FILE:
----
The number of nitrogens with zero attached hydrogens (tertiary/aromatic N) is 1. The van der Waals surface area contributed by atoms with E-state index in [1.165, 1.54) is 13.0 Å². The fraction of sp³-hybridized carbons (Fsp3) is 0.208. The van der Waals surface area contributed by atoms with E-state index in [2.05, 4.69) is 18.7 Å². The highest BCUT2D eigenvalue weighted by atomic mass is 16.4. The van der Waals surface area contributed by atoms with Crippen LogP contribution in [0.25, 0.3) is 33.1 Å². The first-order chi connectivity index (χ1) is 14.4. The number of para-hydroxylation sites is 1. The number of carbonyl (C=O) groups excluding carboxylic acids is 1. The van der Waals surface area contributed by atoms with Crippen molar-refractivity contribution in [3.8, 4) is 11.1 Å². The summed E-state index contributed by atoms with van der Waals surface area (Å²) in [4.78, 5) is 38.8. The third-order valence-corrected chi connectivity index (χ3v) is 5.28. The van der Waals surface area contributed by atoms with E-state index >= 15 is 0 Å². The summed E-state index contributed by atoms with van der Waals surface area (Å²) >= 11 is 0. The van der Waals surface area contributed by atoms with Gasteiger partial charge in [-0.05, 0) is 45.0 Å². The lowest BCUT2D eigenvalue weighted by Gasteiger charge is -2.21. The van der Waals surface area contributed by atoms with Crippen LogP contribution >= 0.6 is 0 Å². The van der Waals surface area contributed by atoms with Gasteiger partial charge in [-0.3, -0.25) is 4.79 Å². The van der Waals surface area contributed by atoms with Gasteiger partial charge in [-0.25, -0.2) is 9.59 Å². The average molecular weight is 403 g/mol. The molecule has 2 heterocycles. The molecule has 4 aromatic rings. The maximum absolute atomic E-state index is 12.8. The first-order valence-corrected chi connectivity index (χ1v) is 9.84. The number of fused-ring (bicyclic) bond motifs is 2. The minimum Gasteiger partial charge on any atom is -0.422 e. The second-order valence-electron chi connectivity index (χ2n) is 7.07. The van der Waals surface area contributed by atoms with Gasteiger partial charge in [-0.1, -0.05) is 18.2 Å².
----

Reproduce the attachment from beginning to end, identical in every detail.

The number of nitrogens with zero attached hydrogens (tertiary/aromatic N) is 1. The van der Waals surface area contributed by atoms with E-state index in [1.165, 1.54) is 13.0 Å². The fraction of sp³-hybridized carbons (Fsp3) is 0.208. The van der Waals surface area contributed by atoms with E-state index in [2.05, 4.69) is 18.7 Å². The highest BCUT2D eigenvalue weighted by atomic mass is 16.4. The van der Waals surface area contributed by atoms with Crippen LogP contribution in [0.25, 0.3) is 33.1 Å². The first-order chi connectivity index (χ1) is 14.4. The number of para-hydroxylation sites is 1. The number of carbonyl (C=O) groups excluding carboxylic acids is 1. The van der Waals surface area contributed by atoms with Crippen molar-refractivity contribution in [3.8, 4) is 11.1 Å². The summed E-state index contributed by atoms with van der Waals surface area (Å²) in [4.78, 5) is 38.8. The third-order valence-corrected chi connectivity index (χ3v) is 5.28. The van der Waals surface area contributed by atoms with E-state index >= 15 is 0 Å². The summed E-state index contributed by atoms with van der Waals surface area (Å²) >= 11 is 0. The van der Waals surface area contributed by atoms with Gasteiger partial charge in [-0.05, 0) is 45.0 Å². The lowest BCUT2D eigenvalue weighted by Gasteiger charge is -2.21. The van der Waals surface area contributed by atoms with Crippen LogP contribution >= 0.6 is 0 Å². The van der Waals surface area contributed by atoms with Gasteiger partial charge in [-0.3, -0.25) is 4.79 Å². The van der Waals surface area contributed by atoms with Gasteiger partial charge in [-0.25, -0.2) is 9.59 Å². The average molecular weight is 403 g/mol. The molecule has 2 heterocycles. The molecule has 4 aromatic rings. The maximum absolute atomic E-state index is 12.8. The first-order valence-corrected chi connectivity index (χ1v) is 9.84. The number of fused-ring (bicyclic) bond motifs is 2. The minimum Gasteiger partial charge on any atom is -0.422 e. The second-order valence-electron chi connectivity index (χ2n) is 7.07. The van der Waals surface area contributed by atoms with Gasteiger partial charge in [-0.1, -0.05) is 18.2 Å².